Since my son Aidan has become interested and passionate about providing great drinking water in Africa, people have noticed. Yesterday a new friend from Redeemer Church in Manhattan sent me an amazing link. Interestingly, my friend Caroline, who I also hung with in NYC, knows this organization too. If you’re also wild about providing water for people, check out Charity :: Water here.
Another cool thing I learned from another Mary in New York is that there’s this funny little cartoon and human video about stuff that’s quite compelling. Since I touched about materialism in my postmodernism talk, she sent me the link to The Story of Stuff. Last night, Sophie, Aidan and I watched it. We nodded our heads a lot. And I got sad.
Since when did having a bunch of cheap stuff replace true life? And do we seriously think about the cost of having so much stuff? Not only for our own souls, but for those around the world who pay the price for our economy? The part of the 20-minute video that got me the most was this interesting cycle:
- We go to work so we can provide for our families (including getting stuff).
- We come home tired, so we sit in front of the TV.
- The TV is kind enough to show us that we don’t have enough stuff or that our stuff is simply outdated or uncool and must be replaced.
- We go back to work to earn more money to get more stuff.
Jesus said these pointed words: “Beware, and be on your guard against every form of greed; for not even when one has an abundance does his life consists of his possessions” (Luke 12:15).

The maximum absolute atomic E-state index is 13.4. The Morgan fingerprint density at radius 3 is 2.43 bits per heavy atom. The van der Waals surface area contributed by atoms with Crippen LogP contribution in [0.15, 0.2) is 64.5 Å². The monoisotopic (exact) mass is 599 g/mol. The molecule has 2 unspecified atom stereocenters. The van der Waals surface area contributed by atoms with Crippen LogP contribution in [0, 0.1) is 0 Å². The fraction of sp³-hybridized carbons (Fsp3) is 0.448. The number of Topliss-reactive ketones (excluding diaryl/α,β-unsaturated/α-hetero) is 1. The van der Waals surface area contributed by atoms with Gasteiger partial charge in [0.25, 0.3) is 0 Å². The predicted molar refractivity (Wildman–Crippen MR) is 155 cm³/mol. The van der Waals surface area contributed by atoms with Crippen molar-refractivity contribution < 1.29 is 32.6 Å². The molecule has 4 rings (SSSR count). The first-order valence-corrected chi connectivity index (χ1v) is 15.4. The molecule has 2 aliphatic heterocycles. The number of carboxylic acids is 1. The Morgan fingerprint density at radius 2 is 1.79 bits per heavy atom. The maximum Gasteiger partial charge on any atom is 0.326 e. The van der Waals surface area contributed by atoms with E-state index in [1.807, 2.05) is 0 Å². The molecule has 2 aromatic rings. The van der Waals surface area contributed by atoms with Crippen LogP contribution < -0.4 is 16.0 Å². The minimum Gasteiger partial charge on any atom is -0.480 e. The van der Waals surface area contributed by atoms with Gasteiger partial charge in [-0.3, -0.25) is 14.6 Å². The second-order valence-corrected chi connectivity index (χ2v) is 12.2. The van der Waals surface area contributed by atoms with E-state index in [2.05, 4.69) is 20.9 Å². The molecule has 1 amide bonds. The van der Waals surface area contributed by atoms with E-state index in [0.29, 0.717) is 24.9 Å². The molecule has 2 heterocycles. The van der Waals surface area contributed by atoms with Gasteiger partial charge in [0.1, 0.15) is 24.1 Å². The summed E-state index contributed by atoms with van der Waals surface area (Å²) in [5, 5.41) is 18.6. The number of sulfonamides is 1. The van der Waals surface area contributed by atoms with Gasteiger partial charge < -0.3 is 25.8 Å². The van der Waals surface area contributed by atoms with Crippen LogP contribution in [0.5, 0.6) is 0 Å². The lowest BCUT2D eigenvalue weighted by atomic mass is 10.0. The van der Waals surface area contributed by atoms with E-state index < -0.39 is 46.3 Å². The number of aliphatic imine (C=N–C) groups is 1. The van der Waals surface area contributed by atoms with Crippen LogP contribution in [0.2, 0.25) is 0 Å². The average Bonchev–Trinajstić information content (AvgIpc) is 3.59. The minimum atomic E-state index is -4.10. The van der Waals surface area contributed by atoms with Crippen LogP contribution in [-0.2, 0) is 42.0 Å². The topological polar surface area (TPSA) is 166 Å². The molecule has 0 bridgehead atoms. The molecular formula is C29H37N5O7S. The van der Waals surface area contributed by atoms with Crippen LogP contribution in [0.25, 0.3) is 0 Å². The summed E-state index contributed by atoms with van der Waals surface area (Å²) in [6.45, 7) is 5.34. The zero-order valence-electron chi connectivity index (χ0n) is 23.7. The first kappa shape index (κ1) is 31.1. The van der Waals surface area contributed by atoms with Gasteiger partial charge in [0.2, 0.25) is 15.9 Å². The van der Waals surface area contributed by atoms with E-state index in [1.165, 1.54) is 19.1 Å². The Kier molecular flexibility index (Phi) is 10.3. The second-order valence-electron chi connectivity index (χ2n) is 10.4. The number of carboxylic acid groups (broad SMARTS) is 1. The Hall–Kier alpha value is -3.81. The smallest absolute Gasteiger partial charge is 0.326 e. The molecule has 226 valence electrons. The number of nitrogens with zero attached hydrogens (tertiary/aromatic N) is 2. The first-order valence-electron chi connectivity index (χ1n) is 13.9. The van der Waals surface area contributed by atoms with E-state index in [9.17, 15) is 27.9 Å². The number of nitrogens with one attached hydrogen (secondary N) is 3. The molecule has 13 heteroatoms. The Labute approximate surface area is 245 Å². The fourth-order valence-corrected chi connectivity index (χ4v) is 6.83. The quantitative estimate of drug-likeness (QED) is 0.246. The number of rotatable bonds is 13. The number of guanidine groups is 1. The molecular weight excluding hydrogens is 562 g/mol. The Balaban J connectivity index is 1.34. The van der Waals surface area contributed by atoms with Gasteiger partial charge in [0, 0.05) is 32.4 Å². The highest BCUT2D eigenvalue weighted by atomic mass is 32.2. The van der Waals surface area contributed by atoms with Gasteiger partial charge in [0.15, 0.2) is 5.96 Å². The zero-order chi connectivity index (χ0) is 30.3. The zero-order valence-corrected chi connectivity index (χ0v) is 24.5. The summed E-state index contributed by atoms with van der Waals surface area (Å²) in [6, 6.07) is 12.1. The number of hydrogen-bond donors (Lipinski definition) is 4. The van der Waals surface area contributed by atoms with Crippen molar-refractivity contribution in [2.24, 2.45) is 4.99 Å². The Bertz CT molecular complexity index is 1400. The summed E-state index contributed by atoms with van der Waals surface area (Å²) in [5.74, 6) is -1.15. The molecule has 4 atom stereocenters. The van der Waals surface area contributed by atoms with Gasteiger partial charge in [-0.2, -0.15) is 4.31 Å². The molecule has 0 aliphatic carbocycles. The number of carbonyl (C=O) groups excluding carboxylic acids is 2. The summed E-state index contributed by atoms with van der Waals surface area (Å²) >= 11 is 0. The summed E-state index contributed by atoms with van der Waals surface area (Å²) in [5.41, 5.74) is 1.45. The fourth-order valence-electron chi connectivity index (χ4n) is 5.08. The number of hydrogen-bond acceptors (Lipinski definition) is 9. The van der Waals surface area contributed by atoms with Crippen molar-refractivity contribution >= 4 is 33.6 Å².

Later in that same chapter, Jesus says words that pierce my heart: “But seek His kingdom, and these things will be added to you. Do not be afraid little flock, for your Father has chosen gladly to give you the kingdom. Sell your possessions and give to charity; make yourselves money belts which do not wear out, an unfailing treasure in heaven, where no thief comes near nor moth destroys. For where your treasure is, there your heart will be also” (12:31-34).
Yesterday I was greedy for Knockout Roses. I saw them at Home Depot and just HAD to have them. And though I know it’s not necessarily wrong to buy things, I don’t want to buy at the expense of being able to give. I’m grateful to Randy Alcorn for his humble life, his amazing books, the way he points me to think heavenward.
When I’m standing in heaven at the judgment, I’d love to see a mountain of eternal treasures I’ve stored up. And I hope-hope-hope that the mountain eclipses my worldly wealth. But as you know, living in this society, it’s very hard to say no.
Today I will dream of wells in Africa, water my roses with my tears, and pray I see God’s kingdom under my feet.